The thing trumpets the 'successes' of the LD coalition in Birmingham, without mentioning that partnership with the Tories at all. Scared of losing votes over that?

They promise 'neighbourhood wardens' - which is odd, as these are being made redundant across the city as funding is cut. (Being petty, I'll point out that the coppers pictured aren't from West Midlands Police).

There's also a fawning quote from a 'renowned London-based political analyst' - what, nobody at Birmingham University or UCE up to the job? This likens the LibDem's attempts to turn round Birmingham to turning round a tanker (illustrated by a freighter). Is this 'renowned analyst' the same Paul Ranger who is a campaign strategist for the Liberal Democrats? If so, he's hardly independent and it would help if that were made clear.

As for the policies...
TonyF said…
Remember the leaflets from 2004 John? We will scrap the Voice newspaper and use the money for more policing?
Then when you became Deputy Leader you renamed the paper 'Forward' and signed a 3 year £1.6m deal to keeep it going. Don't try to deny it, I still have a copy of the contract with your signature on it. This is called lying to the electorate and you and your new blue buddies can't seem to break the habit!
john said…
The policy on the newspaper changed between the Stockland Green by-election and the June 2004 local elections.
TonyF said…
Sorry John, check your leaflets. The only person who changed their mind were you and the elected councillors, AFTER the June election!
john said…
The manifesto was quite clear in that we were not going to scrap the newspaper completely.
TonyF said…
You've been reading 1984.
PoliticalHack said…
But Tony, BEFORE the election, the Tories were derided for supporting Labour in running the City.

It was only after the election that John did his dirty little deal that's kept Whitless in power for two years.

(Let's not go through the semantic argument about how the LDs promised to get rid of the Labour council, so shafting the poor is a price worth paying for a manifesto commitment).
TonyF said…
Well, I've still got the Trinity ward leaflet where a Mr.Hemming said that in the case of a hung Council, the best people from ALL three parties should make up the cabinet.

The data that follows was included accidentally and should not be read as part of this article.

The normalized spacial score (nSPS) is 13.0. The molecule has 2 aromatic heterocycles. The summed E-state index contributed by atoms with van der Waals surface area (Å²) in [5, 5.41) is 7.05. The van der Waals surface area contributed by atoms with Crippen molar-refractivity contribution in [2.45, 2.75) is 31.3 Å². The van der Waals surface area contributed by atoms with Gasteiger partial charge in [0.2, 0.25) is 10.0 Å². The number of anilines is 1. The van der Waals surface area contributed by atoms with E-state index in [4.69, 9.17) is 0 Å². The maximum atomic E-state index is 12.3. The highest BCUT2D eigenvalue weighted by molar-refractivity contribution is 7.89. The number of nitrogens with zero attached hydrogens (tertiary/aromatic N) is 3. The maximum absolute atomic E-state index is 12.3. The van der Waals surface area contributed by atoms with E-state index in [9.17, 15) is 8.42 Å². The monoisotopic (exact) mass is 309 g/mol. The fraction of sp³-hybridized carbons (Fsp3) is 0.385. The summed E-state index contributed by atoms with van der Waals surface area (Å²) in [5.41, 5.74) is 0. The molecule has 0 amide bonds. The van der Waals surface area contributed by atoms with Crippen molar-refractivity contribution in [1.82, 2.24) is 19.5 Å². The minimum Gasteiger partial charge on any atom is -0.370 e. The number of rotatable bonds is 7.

Once again a change of mind after the promise of Deputy leadership.

Popular posts from this blog

Millionaires and politics

The Labour Party spent most of the last election criticising me for being a successful businessman (aka millionaire). That is business in the private sector employing over 250 people. It is worth looking at the situation for the Labour Candidate now:

For the year 2016-7 Annual Income from Parliament74,962Specifically for her book51,250Other media income etc5,322.82Total declared income131,534.82

Traditionally anyone with an annual income of over £100,000 has been considered to be a millionaire. I did not use my position in parliament to increase my income.


I have been asked for sources for this. This BBC piece looks at how one should define rich. It was written in 2011 so the figures will be slightly out of date. There are perhaps 2 relevant pieces:
"In 1880 a rich person would have had £100,000 in assets or an income of £10,000 a year, he says. About a hundred people a year died leaving £100,000 and by 1910 this was 250 - "a microscopic fraction of the number of death…

Homelessness vs Selling Books

Candidates in elections tend to find themselves very busy with lots of things to do.  It is, therefore, necessary to prioritise things to ensure that the important things are dealt with.

To me the issue of homelessness and rough sleeping is an important issue.  Therefore, when Birmingham's Faith Leaders group contacted me to ask me what I would propose and whether I would work with them to make things better I was pleased to respond with my views and indicate that I would work with them after the election.

The Faith Leaders Group (Bishops and other religious leaders in Birmingham) have now sent out their report.

Sadly, according to their report,  I was the only candidate for Yardley to respond.  The group in their report said:

"Particularly disappointing was the lack of response from some of those candidates seeking re-election as MP for their respective constituencies."
It is worth looking at the priorities of my opponent.
Interestingly today she has decided to be at th…

Gender Issues comparison of candidates

John Hemming believes that an MP should represent everyone in their constituency.  This should be regardless of their race, religion, gender, abledness, sexual orientation or anything else.  It should be everyone.

When he was an MP he worked on issues relating to men, those relating to women and those relating to non-binary people. Everyone.

For example here is John Hemming on a demonstration outside the courts with the campaign group Women Against Rape (it related to the case of a mother who had her child removed from her because the mother was raped).




Jess Phillips, who campaigns on women's issues, notwithstanding the questions asked about her appointments in her parliamentary office, had the following response when asked for a debate on issues specifically relating to men: